A few hours later one of the priest's orphans brought the woman up to P. Rodakis's house, left her at the fence and disappeared. Her name was Vaya. She wore stiff black clothes, full of white lines like dried out tidemarks, and her body gave off an odour reminiscent of putrefied seaweed.

The first few minutes of their acquaintance were buoyed along by her sobs. Silence followed as soon as she realized that the man standing before her did not seem to be moved by her performance; nor was he about to bombard her with questions like everybody else did, so there was no need to her shield herself with tears after all. If anything, this man seemed almost indifferent to her. He said that the priest would be making arrangements for her, but until then, he didn't mind if she stayed. She was given his father's old bedroom, the only downstairs bedroom, and as soon as she was confident that she had secured shelter and a space of her own, she spoke.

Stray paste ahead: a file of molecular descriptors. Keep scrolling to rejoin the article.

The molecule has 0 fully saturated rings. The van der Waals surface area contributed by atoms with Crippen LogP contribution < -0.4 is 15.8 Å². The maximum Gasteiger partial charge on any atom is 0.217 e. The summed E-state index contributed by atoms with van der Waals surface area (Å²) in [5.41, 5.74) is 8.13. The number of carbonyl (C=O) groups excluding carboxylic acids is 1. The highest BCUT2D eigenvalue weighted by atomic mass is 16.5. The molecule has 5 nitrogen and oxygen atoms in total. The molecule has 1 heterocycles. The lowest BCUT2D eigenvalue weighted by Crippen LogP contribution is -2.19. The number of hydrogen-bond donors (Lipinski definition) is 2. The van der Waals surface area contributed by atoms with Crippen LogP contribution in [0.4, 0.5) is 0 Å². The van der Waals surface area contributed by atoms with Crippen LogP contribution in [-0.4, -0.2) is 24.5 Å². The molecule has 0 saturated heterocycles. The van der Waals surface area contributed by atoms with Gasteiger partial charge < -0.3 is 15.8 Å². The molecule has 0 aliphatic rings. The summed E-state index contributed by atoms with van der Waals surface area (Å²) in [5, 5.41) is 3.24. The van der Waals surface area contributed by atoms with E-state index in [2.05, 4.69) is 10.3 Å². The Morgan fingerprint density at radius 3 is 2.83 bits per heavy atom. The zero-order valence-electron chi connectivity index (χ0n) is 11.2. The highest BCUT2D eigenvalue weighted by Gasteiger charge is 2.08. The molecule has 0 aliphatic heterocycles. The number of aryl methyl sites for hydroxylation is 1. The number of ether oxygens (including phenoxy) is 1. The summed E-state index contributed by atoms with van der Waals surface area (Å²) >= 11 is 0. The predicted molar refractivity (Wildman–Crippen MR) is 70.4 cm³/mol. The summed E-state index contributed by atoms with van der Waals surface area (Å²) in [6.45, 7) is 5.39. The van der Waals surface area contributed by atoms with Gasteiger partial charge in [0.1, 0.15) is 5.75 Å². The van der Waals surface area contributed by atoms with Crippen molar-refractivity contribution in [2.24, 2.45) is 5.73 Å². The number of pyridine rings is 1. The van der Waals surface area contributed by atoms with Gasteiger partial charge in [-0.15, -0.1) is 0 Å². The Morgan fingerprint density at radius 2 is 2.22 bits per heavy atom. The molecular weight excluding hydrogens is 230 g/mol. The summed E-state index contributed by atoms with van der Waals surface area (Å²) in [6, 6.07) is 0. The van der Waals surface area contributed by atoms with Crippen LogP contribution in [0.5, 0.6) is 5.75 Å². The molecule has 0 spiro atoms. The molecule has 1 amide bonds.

“I won't be any trouble. Just don't make me go out.”

He explained that he was out of the house most of the day, and because he usually worked far away, he left very early in the morning and came back late in the evening. He gave her permission to use the kitchen and all the pots and pans, and told her to take all the fruit and vegetables she wanted from the garden, making it very clear that he only ever had his evening meal at home. Finally, he broached the delicate subject:

“The only thing I will require of you,” he said “is not to touch my things. When I need something, I want to find it in its proper place.”

Vaya looked him in the eye for the first time.

“I'm not a thief.”

“That's not what I meant. I meant that you mustn't touch my things - that's what I meant. I don't want my things moved around.”

She shook her head as if giving a pledge, at which a black insect emerged from the edge of one her eyebrows, and after traversing her temple, disappeared into the pitch darkness of her hair. Sensing something, she immediately brought her finger up for a scratch, but it was too late. The insect had already made its way to safety.